Dover Daily Reporter (Newspaper) - March 19, 1964, Dover, Ohio READY FOR CONCERT. This Dover Avenue clarinet trio will perform in Dover High auditorium Friday night at 7:30 along with 255 other elementary and junior high musicians in the annual spring band concert. They are David Peters (left), son of Mr. and Mrs. Donald Peters of 215 E. 13 St., Charles Haddon, son of Mr. and Mrs. Roy D. Ha ddon of 1024 N. Wooster Ave., and Billy Rinderknecht, son of Dr. R. E. Rinderkn echt of 7 Parkview Dr. The trio will be accompanied by Karl Hiltner, son of Mr. and Mrs. Harlan Hiltner of 1215 Walnut St. NUMEROUS PROPOSALS OFFERED Rhodes promises Answer To Court Ban' Next Week COLUMBUS, Ohio (AP'—Gov. - Development Director George I a constitutional amendment to James A. Rhodes has promised Wilson told newsmen he and the overcome the Supreme Court governor set up conference with firms for which loans already had been approved. “Our immediate concern is an answer by the first of next week to an industrial development dilemma created by an Ohio Supreme Court decision. The governor referred at a news conference Wednesday to to work with these companies a telephone decision, but Rhodes did not officials of endorse the proposal. Other proposals included: Full utilization of commercial lending institutions. Encouraging more Ohio de file decision which outlawed in providing alternative meth- veloper-investors to build and Ohio’s new industrial loan law. ods of financing to the extent The court’s unanimous deci- that some 2,392 jobs will be sion stripped from the newly created in Ohio,” Wilson said, created Development Financing The governor did not elabor-Commission all authority to ate, but he asserted: “We will make industrial loans financed have an answer by the first of by multi-million dollar bond is- | next week.” sues.    I    One    possibility    mentioned    was lease plants to prospective firms. Spearheading a drive for more community improvement corporations. Meanwhile, the American Greetings Corp. said Wednes-See RHODES, Page 12 WASHINGTON (AP) - President Johnson asked Congress today for $3.4 billion in foreign aid to help “build a world in which : the weak can walk without fear.” In a special message to a Congress which has become increasingly resistant to foreign aid in recent years, Johnson depicted the program as a bulwark against both war and “the ambitions of Communist imperialism.” He promised no waste in the operation and asked for permanent authority for U.S. arms aid abroad. On Capitol Hill, there were prompt predictions of trouble ahead for the President’s proposals. Senate Republican leader Everett M. Dirksen of Illinois said there were ‘‘still posssibilities for real economies.” Senate Democratic leader Mike Mansfield of Montana commended the President for the reduced requests but said “as always, the program will have to plow a difficult road.” Rep. Otto E. Passman, D-La., chairman of the House Appropriations subcommittee which handles    foreign aid, said he hoped Congress would approve less than $3 billion. House committee hearings on the measure may open next week, but Senate hearings are not expected to begin until after the Easter recess. Johnson laid the groundwork for his    request—$1 billion in arms aid and $2.4 billion for economic    assistance—with this summation: “The proposals contained in this message express our selfinterest at the same time that they proclaim our national ideals. “We will be laying up a har-See FOREIGN AID, Page 12 DISSATISFIED WITH ACTIONS Ruby Fires' Chief Counsel By PEGGY SIMPSON DALLAS (AP) - Convicted slayer Jack Ruby fired his he-ul attorney, Melvin Belli. Wednesday night. And in a letter from his jail cell protesting Belli’s bitter criticism of Dallas, Ruby said he had “tried to disengage” the lawyer as far back as Jan. 22. A Dallas jury convicted Ruby Saturday of slaying Lee Harvey Oswald, accused assassin of President Kennedy, and sentenced him to death in the electric chair. In angry reaction. Belli declared it a “kangaroo railroad” verdict by a jury that was “shoved down our throats.” He called Dallas “a festering sore” and said, “Now we see the shame of Dallas in all its glory.” The president of the American Bar Association called Bel-li’s remarks “intemperal* and abusive.” Belli was unavailable for comment. He was in Mexico City. Ruby’s sister. Mrs. Eva Grant, told the Dallas Morning News she sent the dismissal letter by airmail W’ednesday night to Belli’s San Francisco law office. Ruby and his family “were dissatisfied with the defense presented by Belli and shocked at the tirade he delivered,” Mrs. Grant said. The letter said Ruby “tried to disengage” Belli Jan. 22, after a disagreement over defense tactics, but Belli “bitterly opposed and forced himself” on See RUBY, Page 12 Ohio Housewife On Flight ’-A By CHARLEY DICKENS Respite rumors, Fire Chief ^ Clarence Shilling and Mayor LeMoyne Luthy say the Dover Fire Department will continue to cooperate with the Division of Forestry in battling area fires. But 2 members of the department no longer will issue burning permits for the division because they’re irked over a “pinochle” remark made by Forester Jim Lenox in a recent Daily Reporter interview’. Area Man, IS, On Probation In Check Case George Kelley, 38. of East Sparta, who had pleaded guilty to passing 2 bad checks, was placed on probation for 2 years today by Tuscarawas County Common Pleas Judge Raymond Rice. Prosecutor Harlan Spies told Rice: “I have not come to any conclusions in my own mind as to what should be the proper disposition of this case.” Spies, who had filed an information listing 2 counts against Kelley, revealed to the court today that Kelley had actually written another bad check for $25 within 24 hours of the other 2 Kelley had been accused by Robert A. Roush, owner of the Cross Roads Super Market, near Sandyville, of writing 2 cheeks for $25 on Jan. 3 with insufficient funds in The Bank of Magnolia Co. Proprietors at Sandy Valley See AREA MAN, Page 2 Dennison Will Be PUCO Hearing Concluded Later imony by William Glavin, who . Inspector Walter Allman, of explained the 2 aerial photo- the PUCO, presented a survey graphs, 4 site photographs and on traffic for the 2 crossings for “Reliable sources” say a Canton drug firm wall open a store on the Boulevard in Dover; that an insurance firm is planning a new’ office building on Wabash Ave. in New Philadelphia; that 2 motels, instead of one, are ticketed for the Green Gables interchange area of Interstate Route 77, and that a New Philadelphia wholesale firm has an extensive expansion in the works. Scientific Satellite Fails To Gain Orbit CAPE KENNEDY, Fla. (AP) — An Explorer scientific satellite failed to orbit today because of trouble with the third stage of the Delta booster rocket. The satellite was to have made the most extensive study yet of the earth’s ionosphere and was to serve as a tracking target for intense laser light beams flashed from the ground. The Delta blasted away from Cape Kennedy at 6:14 a.m. (EST). Two hours later the National Aeronautics and Space Administration reported tracking stations had last the ysis of radio data showed the third stage burned for only 22 seconds instead of the intended 40. Packed in the rocket’s nase was a 120-pound payload intended to orbit more than 700 miles high to make the most extensive survey yet of the ionasphere, an electrically - charged atmospheric region which reflects radio signals and makes possible long-range communications on earth. More than 80 ground stations in 32 countries were to receive signals from Explorer 20 in what a space agency spokesman satellite some 30 minutes after termed “the first attempt to liftoff. Shortly afterward, an- , make a truly global measure-other announcement said anal- ment of the ionosphere.” By Virginia Addison Reporter Staff Correspondent Telephone WA 2-4721 DENNISON—As was the case a blackboard illustration of the a 24-hour period. crossings in question, and also by Roy Close, on the train movement. Strasburg Council Cites Dog Problem STRASBURG—Village Council, in light of numerous complaints, has issued a reminder of ordinances concerning running dogs. It is unlawful for dogs to run at large within the corporation unless accompanied by owners. Violaters will be fine $5 for the first offense, $5 to $10 for the second, and $10 to $25 for each subsequent offense. The village marshall is authorized to destory any running dog whose owner can not be located. in Uhrichsville on Tuesday, the PUCO hearing on the Pennsylvania Railroad’s proposal to replace watchmen with automatic gates at Twin City crossing was recessed yesterday before all witnesses could be heard. Atty. John L. VanDervoort, examiner, called a halt to the proceedings before Atty. William A. Richards, railroad brotherhood representee, and Solicitor Danny Johnson could cross examine C. P. Huth. communications and signals engineer. Huth elaborated on how the crossing gates would be installed and operated during examination by Atty. Calvin Hubbell, representing the railroad. In his testimony, Huth said that automanual gates would be put at the Jewett St. crossing while fully automatic gates would be at 3rd St. The railroad expects to have a watchman on duty from 8 a m. to 4 p.m. because of the shifting of the trains at the Jewett St. crossing. He gave a cost estimate f $75,412 for installing the gates. The cost for 3rd St. would be $36,008 while the Jewett St. ex- j penditure is set at $39,404. The latter qualifies for federal aid because of the state highway. The government would pay 90 per cent or $35,464. Cars Trucks School Buses Pedestrians Pass. Trains Freight Trains Shifters Jewett    3rd    St. 2,336    2.067 517    363 5    8 179    413 7    7 27    23 15    35 Cornelia Joins Surgeons’ Unit Dr. Charles M. Cornelia of 111 W. lith St., Dover, was inducted recently as a fellow of the American College of Surgeons in cap-and-gown ceremonies during the clinical congress of the $24,359, including wages, fringe American College of Surgeons at benefits and the watch boxes. What’s with the candidate for a county office who threatens to boycott public places, such as the Dutch Oven Restaurant, if they display posters of rival candidates? Hasn’t he heard of “no discrimination” by public businesses? 7 Levies Already Set For May 5 Balloting Seven levies have been filed 2-mill levy, both for current exin the Tuscarawas County Board peases and both for a 5-year of Elections office to be placed period. on the May 5 primary ballot, Clerk Victor Turner said today. Two of the levies are from local school districts. Perry Township has filed for an additional levy of a mill for 6 years to provide funds for fire protection. A similar levy Huth could not explain why, w ith more traffic on the 3rd St. crossing, the watchman would be on Jewett St. Hie railroad also introduced into evidence the annual cost of the watchmen for the 24-hour protection. Total cost for Jewett St. is $24,501 and 3rd St., San Francisco. This fellowship, a degree entitling Dr. Cornelia to the designation F.A.C.S. following his name, is awarded those surgeons who have fulfilled comprehensive requirements of acceptable medical education and advanced training as specialists in one branch of surgery and who gives evidence of good moral character and ethical practice. Dr. Cornelia is a member of the Union Hospital Medical Staff. He entered his practice in 1960 with offices in the Dover Reeves Bank Bldg. He and his wife, Janet, and their 5 children reside at 1203 N. Wooster Ave. At the close of the hearing, VanDervoort said the Commission would have to set another hearing date. Johason and Richards requested the hearing in Dennison while Hubbell requested Columbus. It was reported thfK a movement is in the process by Dennison and Uhrichsville officials, and other interested citizens, plus members representing the watchmen, to contact the PUCO and ask that the hearings for both towns be rescheduled here. Mayor Donald Huston, several councilmen and watchmen were among those present yesterday. The Dover Post Office has been having all kinds of trouble with that coal stoker installed during, the expansion project. And didn’t the company iastall-ing it say, many months ago, it w’ould be trouble free? Lisbon Resident Closes 43 Years In Road Position George Amistadi, according to a real estate transfer in the Tuscarawas County Recorder’s Office, has purchased 27.16 acres of land from the Condon Cunningham Constr. Co. Inc. The tract, located near the Green Gables Interchange of Interstate 77, now being constructed by the firm, includes a large lake created by removal of fill dirt. Incorporation of the lake into a motel layout is a possibility. ^Weathervane YESTERDAY High 34    l-ow 15 Elsewhere In U.S. High Low Pr. Albuquerque, clear 59    31    .. Boston, clear ...... 35    24    .30 Denver, snow ...... 63    29    .22 Tuscaraw'as Valley is asking lost out by one vote in last Noter an additional 2 mills for a vember’s election. 3-year period to cover current The remaining 3 ]pvi(,s are a]| operation    expenses.    .    , ml fi,n Baltic local is asking renewal 01 renexvals-.The Village of Den-of a    4 mill levy    and an additional °h>on is    requesting    a    9-tenths mill for 5 years for maintaining the present lighting system. Newcomerstown will vote on a levy for 1.8 mills for 5 years for current expenses. Warw i c k Township    Is asking    a    renewal of a 2-mill levy for 5    years, also for current operation expenses. Turner pointed out that school issues can be filed until 25 days before the May 5 primary. However, school district officials are advised that a late filing can result in the loss of bal- After 43 years supervising highway construction work for the State Highway Department, Garrett Willis of 261 W. Pine St., Lisbon, is retiring from service. Beginning his conspection career in 1921 with the Columbiana County Eingineer’s Office, he has seen the highway system    lots from servicemen and other change from a preponderance of    absentee voters, since their bal- dirt roads to the present 4-lane    lots must be forwarded from construction now being carried    the elections office at an early out. He has iaspected work on    date. most of the route rn Columbiana j All other issues had to be fil-County and has twice been in-    ed by Feb. 5, or 90 days before volved in constructing new high- election time, Turner said. ways between Wellsville and    __ . East Liverpool. In 1919, following his return from the war, he worked as a car iaspector on the Erie Railroad until joining the Highway Department. Passing the Civil Service test in the spring of 1912, Willis thinks he is one of Bermuda Leg Is First Stop On Solo Hop COLUMBUS, Ohio (AP)—Tim Columbus housewife who wants to be the first woman to fly alone around the world took off for Bermuda today on the first leg of her solo flight. Mrs. Jerrie Mock, 38year-old mother of three, lifted her single - engine, red and white Cessna off the runway at Port Columbus at 9.32 a. rn. EST. NEW ORLEANS, La. (AP)— Joan A. Merriam, 27, took off today for Miami, Fla., and the next leg of her planned solo flight around the world. vShe was following the route plotted by Amelia Earhart, who tried the 27,000-rnile trip in 1937 but wbo vanished in the South Pacific. I She estimates the flight time on her first hop will be about seven and a half hours. “I’ll be careful—I’m not going to take any chances,” she promised her husband. Russell, a Columbus advertising man, and sons Roger, 17, and Gary, 16, See FLIGHT, Page 12    ’ Auto Hits Store Front At Uh'ville UH BKI IS V ILLE—Pol ice sa id that Wilbur D. Price, 65, of RD 2, apparently stepped on the accelerator of his auto while parked in front of the Moore’s Store on E. 3rd St. Last night at 6:16. The car jumped the curb, hitting the building. Extensive damage was reported to both the store and the auto. At 4:28 p.m., police investigated an accident at K-Hill’s Service Station on Trenton Ave. when an auto driven by George U. Barnes, 25, of 1125 N. Main St. struck Kenneth Lynch of 231 Packer St., who darted into the path of the auto. Police said the Lynch sustained knee lacerations. Glenn Reported Somewhat Better In 'Dizziness' SAN ANTONIO, Tex. (AP)— the oldest Civil Service men in Astronaut John ll. Glenn Jr.’s the State.    doctors say he's “more active, After returning from the war s^s UP mor© w*th les*» dizziness he was married to the termer an<* somewhat better.” But they aren’t saying when Fort Worth, cloudy 68 52 1.54 Huth Rule. They hadIS dun*- ■    "J*"*    ’ wr  i- 4    in    tor**    ten    (Mrs    John)    Silver.    Ben    ne    released    I    rom    me    U.o. ON THE INSIDE u Huth estimated it would cost $2,100 for yearly maintenance for the 2 crossings while wages    Around The World and fringe benefits for the one    Dear Abby ...... watchman would be $5,000 and    Goren On Bridge the watch box for Jewett St.    Obituaries .................. 2 would be $350.    Television .................. 21 The nearl” 50 persons at the Sports ................ 18    &    19 hearing, which was held in mu- Women’s Pages........16    &    17 nicipal building, also heard test-    Your Horoscope ............ 21 Fire Cause Mystery 12 Origin of last Friday’s fire 20 which destroyed the possessions 21 of the 9-member Cottrell Moore family and gutted their home at 516 Depot St. was not determined, Fire Chief Clarence Shilling said today. Tile investigation is officially closed. Kansas City, rain ..61 45 .10 Milwaukee, cloudy . 31 ‘2D Philadelphia, clear . 41 25 St. Louis, cloudy ... 46 35 Seattle, clear ...... 46    34 Winnipeg, snow — TODAY 25 17 .07 18 7 a.rn............ SNOW Last 24 hours — Trace TOMORROW Suntise ............ 6    30 Sunset ............. 6:38 High 45    Low    35 Forecast: Ram and windy. ters: Helen (Mrs. John) Silver-thorn of New Philadelphia; Charlotte (Mrs. Alton) Carruthers of Lisbon; Ruth (Mrs. Fred) Pastor of Lisbon, and Garrie, who lives at home with he and Mrs. Willis. One girl passed away several years ago. Man Loses Billfold Joseph N. Wyss of RD 3, New Philadelphia, notified Dover police at 12:05 p.m. yesterday that he had lost his wallet. Air Force hospital in San Antonio. Glenn suffered a brain concussion when he tell in a bathroom Feb. 26 at Columbus, Ohio. He w as brought to the hospital in San Antonio March 6. The astronaut, a lieutenant colonel in the Marine Corps, had hoped to retire April I to press his campaign for Democratic nomination to the U S. Senate from Ohio. Last Monday his wife, Annie, opened his campaign. What's the right color? Where should the hemline be? What style will be the “rage” this year? These questions and many more will be answered for our clothes-consciaus readers today in the “Fashions of Springtime'' section. This is only the first of many Springtime features coming your way in the largest and easiest-to-read newspaper in Tuscarawas County, Daily? SPORTER VOL 60. NO. 212.    44    PAGES. Dover-New Philadelphia, Ohio, Thursday, March 19, 1964 PRICE 7 CENTSLBJ Asks $3.4 Billion For Foreign Aid i i    t ;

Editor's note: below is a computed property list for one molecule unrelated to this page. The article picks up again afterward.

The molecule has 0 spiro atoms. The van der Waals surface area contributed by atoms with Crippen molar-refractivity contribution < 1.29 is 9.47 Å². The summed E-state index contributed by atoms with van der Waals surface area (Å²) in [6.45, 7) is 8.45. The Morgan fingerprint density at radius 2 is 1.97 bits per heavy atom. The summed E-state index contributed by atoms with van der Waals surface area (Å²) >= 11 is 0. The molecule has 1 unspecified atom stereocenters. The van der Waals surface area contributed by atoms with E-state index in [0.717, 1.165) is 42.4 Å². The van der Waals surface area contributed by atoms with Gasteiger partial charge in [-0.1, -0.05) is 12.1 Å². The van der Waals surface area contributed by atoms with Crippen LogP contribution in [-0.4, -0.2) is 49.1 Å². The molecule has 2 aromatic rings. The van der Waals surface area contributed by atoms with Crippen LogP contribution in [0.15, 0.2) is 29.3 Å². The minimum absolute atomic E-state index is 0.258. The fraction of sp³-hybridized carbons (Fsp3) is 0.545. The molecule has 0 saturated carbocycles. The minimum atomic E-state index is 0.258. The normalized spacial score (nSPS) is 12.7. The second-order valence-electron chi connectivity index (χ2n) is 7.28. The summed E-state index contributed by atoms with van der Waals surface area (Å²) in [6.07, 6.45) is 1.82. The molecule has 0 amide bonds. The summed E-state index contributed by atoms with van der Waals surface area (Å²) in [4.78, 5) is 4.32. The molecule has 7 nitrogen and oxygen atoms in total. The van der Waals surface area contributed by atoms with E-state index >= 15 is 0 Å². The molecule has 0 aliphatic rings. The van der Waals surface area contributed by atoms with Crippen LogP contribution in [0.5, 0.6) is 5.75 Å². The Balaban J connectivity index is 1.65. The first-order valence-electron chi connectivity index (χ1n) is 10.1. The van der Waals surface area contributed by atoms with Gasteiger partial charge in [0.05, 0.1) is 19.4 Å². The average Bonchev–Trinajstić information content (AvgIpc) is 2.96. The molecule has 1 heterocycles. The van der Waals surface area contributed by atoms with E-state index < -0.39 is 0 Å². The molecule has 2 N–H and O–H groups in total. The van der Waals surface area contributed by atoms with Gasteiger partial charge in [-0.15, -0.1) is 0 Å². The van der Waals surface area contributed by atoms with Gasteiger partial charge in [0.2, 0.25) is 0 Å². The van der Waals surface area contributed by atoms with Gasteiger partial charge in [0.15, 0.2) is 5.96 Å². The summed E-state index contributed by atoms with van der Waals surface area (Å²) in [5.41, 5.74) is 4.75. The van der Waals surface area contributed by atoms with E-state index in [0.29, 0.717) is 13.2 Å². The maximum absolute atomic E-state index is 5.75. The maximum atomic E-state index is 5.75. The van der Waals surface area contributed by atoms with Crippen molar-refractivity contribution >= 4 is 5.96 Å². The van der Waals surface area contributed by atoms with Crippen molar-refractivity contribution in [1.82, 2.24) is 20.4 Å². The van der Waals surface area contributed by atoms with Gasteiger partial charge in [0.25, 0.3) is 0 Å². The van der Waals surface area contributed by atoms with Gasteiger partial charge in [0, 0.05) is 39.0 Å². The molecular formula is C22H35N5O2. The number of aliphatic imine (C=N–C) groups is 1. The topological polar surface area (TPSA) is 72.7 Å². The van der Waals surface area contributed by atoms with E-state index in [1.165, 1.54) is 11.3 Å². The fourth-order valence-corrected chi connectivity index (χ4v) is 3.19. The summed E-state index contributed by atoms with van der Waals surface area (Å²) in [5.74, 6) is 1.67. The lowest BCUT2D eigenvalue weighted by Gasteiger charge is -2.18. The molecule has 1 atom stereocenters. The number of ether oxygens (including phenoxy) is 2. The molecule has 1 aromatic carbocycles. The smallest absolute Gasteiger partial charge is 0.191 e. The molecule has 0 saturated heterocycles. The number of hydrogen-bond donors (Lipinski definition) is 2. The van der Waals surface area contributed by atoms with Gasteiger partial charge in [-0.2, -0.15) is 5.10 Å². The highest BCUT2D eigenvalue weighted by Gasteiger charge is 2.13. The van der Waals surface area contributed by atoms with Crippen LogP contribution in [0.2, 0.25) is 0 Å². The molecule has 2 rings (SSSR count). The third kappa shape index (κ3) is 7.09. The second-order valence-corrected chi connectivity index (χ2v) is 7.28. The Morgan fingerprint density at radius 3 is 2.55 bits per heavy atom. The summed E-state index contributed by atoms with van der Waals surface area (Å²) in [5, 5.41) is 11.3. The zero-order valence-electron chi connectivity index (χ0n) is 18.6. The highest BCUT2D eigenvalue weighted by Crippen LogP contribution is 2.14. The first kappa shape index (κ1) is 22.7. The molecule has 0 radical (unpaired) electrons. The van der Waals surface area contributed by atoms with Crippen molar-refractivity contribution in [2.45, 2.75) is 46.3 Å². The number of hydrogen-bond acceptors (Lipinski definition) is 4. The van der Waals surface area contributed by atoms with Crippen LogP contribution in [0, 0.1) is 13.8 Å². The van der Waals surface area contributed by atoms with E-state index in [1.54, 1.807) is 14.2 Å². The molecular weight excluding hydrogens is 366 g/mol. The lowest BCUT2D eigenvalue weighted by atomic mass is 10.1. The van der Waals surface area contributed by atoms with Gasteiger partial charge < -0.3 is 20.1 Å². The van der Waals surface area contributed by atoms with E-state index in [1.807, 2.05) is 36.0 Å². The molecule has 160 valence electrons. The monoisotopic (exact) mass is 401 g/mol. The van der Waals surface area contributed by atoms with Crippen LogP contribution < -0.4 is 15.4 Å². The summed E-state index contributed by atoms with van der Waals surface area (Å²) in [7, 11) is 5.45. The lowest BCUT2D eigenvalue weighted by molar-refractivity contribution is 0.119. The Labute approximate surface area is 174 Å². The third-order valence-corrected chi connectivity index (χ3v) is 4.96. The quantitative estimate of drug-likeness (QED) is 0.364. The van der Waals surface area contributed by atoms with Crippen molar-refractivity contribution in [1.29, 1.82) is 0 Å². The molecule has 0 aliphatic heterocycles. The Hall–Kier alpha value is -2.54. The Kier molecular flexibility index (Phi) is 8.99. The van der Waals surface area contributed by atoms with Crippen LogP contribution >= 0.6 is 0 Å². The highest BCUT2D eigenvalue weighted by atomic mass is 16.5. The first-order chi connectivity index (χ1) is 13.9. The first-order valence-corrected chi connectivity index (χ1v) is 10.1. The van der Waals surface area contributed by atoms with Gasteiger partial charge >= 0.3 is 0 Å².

Clippings and Obituaries for the Dover Daily Reporter